(Reuters) - George Zimmerman, whose acquittal in the shooting death of unarmed teenager Trayvon Martin sparked protests across the United States, will ask Florida to pay up to $300,000 of his legal expenses, his attorney told the Orlando Sentinel on Monday.
Zimmerman will rely on state law that allows a defendant who has been found not guilty to be reimbursed for costs associated with a case, the paper reported.
Mark O’Mara, attorney for the 29-year-old Zimmerman, will soon prepare a motion seeking authorization of the payments and will submit that to the judge who presided over the case, the lawyer told the Orlando Sentinel on Monday evening.
O’Mara could not be reached for comment.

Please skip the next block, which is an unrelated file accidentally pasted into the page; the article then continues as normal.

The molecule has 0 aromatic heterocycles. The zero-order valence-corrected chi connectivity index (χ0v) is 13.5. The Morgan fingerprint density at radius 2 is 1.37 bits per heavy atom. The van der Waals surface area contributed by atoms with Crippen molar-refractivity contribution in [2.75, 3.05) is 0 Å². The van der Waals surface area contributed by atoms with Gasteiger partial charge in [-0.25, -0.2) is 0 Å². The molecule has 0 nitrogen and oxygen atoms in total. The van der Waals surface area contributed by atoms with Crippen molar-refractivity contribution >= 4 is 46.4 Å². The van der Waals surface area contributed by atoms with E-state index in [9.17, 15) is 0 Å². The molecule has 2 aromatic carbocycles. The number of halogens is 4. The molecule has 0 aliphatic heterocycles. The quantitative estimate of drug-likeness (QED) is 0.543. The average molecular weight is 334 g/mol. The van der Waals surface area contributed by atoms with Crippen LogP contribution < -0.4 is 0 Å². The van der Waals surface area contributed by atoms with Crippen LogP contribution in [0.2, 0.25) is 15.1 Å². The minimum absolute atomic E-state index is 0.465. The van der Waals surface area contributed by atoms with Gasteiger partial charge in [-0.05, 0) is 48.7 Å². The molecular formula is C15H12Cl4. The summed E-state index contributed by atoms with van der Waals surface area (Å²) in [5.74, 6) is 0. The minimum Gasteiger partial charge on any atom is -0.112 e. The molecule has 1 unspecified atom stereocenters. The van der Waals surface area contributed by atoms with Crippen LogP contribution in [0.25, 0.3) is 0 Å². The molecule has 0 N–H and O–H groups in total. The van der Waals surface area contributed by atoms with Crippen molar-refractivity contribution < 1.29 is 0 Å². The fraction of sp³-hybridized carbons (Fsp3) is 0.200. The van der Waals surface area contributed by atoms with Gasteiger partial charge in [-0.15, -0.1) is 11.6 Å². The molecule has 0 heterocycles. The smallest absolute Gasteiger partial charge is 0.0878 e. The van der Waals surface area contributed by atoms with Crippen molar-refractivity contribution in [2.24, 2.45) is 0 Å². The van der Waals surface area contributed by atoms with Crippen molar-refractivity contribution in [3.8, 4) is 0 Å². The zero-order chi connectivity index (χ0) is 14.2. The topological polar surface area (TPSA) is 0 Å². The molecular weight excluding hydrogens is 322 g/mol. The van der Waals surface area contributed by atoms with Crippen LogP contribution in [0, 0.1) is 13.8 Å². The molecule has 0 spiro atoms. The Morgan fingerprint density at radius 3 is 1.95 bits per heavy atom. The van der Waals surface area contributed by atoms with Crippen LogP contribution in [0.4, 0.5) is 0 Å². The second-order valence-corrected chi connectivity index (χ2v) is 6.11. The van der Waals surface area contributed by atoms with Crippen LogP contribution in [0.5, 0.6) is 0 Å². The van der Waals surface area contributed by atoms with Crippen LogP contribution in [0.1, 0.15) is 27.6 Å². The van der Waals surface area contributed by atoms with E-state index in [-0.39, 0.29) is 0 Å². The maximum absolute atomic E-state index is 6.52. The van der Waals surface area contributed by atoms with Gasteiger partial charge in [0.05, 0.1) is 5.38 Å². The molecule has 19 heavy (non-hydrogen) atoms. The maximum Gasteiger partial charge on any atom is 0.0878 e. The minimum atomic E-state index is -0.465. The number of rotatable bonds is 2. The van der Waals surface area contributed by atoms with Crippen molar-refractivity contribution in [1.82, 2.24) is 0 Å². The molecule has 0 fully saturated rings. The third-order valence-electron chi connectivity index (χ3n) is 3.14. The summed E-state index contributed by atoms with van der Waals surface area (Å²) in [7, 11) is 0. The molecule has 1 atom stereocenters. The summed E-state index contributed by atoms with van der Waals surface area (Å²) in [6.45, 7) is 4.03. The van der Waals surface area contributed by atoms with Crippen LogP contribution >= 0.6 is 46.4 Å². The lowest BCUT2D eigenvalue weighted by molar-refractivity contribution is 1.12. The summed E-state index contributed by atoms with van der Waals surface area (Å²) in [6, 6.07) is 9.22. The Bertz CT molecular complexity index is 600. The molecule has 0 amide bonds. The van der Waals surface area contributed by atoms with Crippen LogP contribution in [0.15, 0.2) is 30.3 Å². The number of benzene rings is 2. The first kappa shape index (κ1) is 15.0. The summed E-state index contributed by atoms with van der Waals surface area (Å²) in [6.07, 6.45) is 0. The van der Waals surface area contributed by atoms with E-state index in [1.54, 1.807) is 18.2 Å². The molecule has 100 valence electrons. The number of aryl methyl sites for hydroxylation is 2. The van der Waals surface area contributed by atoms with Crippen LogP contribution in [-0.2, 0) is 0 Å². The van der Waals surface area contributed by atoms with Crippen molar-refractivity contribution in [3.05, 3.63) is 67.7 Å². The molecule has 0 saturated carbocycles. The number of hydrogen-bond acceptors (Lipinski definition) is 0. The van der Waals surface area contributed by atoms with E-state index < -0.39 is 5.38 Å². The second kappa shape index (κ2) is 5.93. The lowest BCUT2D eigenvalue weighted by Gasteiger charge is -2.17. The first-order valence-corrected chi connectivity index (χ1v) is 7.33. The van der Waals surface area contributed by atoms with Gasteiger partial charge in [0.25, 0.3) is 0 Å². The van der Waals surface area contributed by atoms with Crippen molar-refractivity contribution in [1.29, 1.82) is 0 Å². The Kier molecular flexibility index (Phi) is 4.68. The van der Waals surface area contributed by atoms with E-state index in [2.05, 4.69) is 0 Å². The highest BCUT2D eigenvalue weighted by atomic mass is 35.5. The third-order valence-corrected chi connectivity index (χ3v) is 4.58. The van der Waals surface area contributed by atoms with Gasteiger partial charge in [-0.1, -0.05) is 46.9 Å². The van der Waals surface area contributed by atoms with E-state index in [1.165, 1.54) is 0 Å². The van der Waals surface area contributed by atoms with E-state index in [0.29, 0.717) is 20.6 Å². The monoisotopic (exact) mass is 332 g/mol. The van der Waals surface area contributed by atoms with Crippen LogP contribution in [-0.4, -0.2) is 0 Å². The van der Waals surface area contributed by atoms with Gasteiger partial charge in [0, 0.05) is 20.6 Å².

Zimmerman could not recoup attorney fees under the law, but he could seek costs related to the trial such as expenditures for expert witnesses and an animated video that defense attorneys showed jurors, the Orlando Sentinel reported. The costs could range between $200,000 and $300,000, the paper said.
Zimmerman, who is white and Hispanic, was found not guilty of murder and manslaughter on July 13 in Florida after a racially charged trial in the shooting of Martin, a 17-year-old African-American, in February 2012. Thousands of people demonstrated across the United States after the verdict.
Zimmerman was a volunteer neighborhood watchman in the central Florida town of Sanford, Florida, at the time of the shooting and said he acted in self-defense.
Reporting by Alex Dobuzinskis in Los Angeles; Editing by Ken Wills